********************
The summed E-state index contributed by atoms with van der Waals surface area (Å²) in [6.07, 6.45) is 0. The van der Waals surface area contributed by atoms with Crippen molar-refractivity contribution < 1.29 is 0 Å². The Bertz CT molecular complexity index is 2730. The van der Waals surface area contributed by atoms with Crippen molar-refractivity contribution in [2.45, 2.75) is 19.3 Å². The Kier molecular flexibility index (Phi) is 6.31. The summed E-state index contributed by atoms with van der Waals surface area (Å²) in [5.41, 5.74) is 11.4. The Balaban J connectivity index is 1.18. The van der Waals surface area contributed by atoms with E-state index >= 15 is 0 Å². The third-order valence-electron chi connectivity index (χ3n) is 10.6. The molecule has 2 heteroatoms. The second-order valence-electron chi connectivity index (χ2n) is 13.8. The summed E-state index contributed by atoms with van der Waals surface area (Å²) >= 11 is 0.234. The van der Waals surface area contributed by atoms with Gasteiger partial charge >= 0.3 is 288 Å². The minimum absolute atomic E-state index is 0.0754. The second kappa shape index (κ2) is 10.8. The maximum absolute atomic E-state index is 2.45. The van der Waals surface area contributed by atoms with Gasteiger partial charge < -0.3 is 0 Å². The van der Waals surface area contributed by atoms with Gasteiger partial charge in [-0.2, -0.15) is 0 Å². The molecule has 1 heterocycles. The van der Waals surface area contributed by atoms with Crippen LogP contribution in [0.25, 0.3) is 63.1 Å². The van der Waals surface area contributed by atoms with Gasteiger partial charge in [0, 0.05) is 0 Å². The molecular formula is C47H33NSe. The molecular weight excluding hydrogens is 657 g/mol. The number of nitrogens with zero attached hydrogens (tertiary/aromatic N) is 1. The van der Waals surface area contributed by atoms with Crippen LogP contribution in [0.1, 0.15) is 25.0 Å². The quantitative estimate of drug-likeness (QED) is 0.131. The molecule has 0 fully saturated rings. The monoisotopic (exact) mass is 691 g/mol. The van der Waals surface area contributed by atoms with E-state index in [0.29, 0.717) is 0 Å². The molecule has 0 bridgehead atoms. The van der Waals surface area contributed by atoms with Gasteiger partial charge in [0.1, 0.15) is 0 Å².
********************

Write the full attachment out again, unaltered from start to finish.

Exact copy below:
The summed E-state index contributed by atoms with van der Waals surface area (Å²) in [6.07, 6.45) is 0. The van der Waals surface area contributed by atoms with Crippen molar-refractivity contribution < 1.29 is 0 Å². The Bertz CT molecular complexity index is 2730. The van der Waals surface area contributed by atoms with Crippen molar-refractivity contribution in [2.45, 2.75) is 19.3 Å². The Kier molecular flexibility index (Phi) is 6.31. The summed E-state index contributed by atoms with van der Waals surface area (Å²) in [5.41, 5.74) is 11.4. The Balaban J connectivity index is 1.18. The van der Waals surface area contributed by atoms with E-state index >= 15 is 0 Å². The third-order valence-electron chi connectivity index (χ3n) is 10.6. The molecule has 2 heteroatoms. The second-order valence-electron chi connectivity index (χ2n) is 13.8. The summed E-state index contributed by atoms with van der Waals surface area (Å²) >= 11 is 0.234. The van der Waals surface area contributed by atoms with Gasteiger partial charge >= 0.3 is 288 Å². The minimum absolute atomic E-state index is 0.0754. The second kappa shape index (κ2) is 10.8. The maximum absolute atomic E-state index is 2.45. The van der Waals surface area contributed by atoms with Gasteiger partial charge < -0.3 is 0 Å². The van der Waals surface area contributed by atoms with Gasteiger partial charge in [-0.2, -0.15) is 0 Å². The molecule has 1 heterocycles. The van der Waals surface area contributed by atoms with Crippen LogP contribution in [0.25, 0.3) is 63.1 Å². The van der Waals surface area contributed by atoms with Gasteiger partial charge in [0, 0.05) is 0 Å². The molecular formula is C47H33NSe. The molecular weight excluding hydrogens is 657 g/mol. The number of nitrogens with zero attached hydrogens (tertiary/aromatic N) is 1. The van der Waals surface area contributed by atoms with Crippen LogP contribution in [0.1, 0.15) is 25.0 Å². The quantitative estimate of drug-likeness (QED) is 0.131. The molecule has 0 fully saturated rings. The monoisotopic (exact) mass is 691 g/mol. The van der Waals surface area contributed by atoms with E-state index in [0.29, 0.717) is 0 Å². The molecule has 0 bridgehead atoms. The van der Waals surface area contributed by atoms with Gasteiger partial charge in [0.1, 0.15) is 0 Å².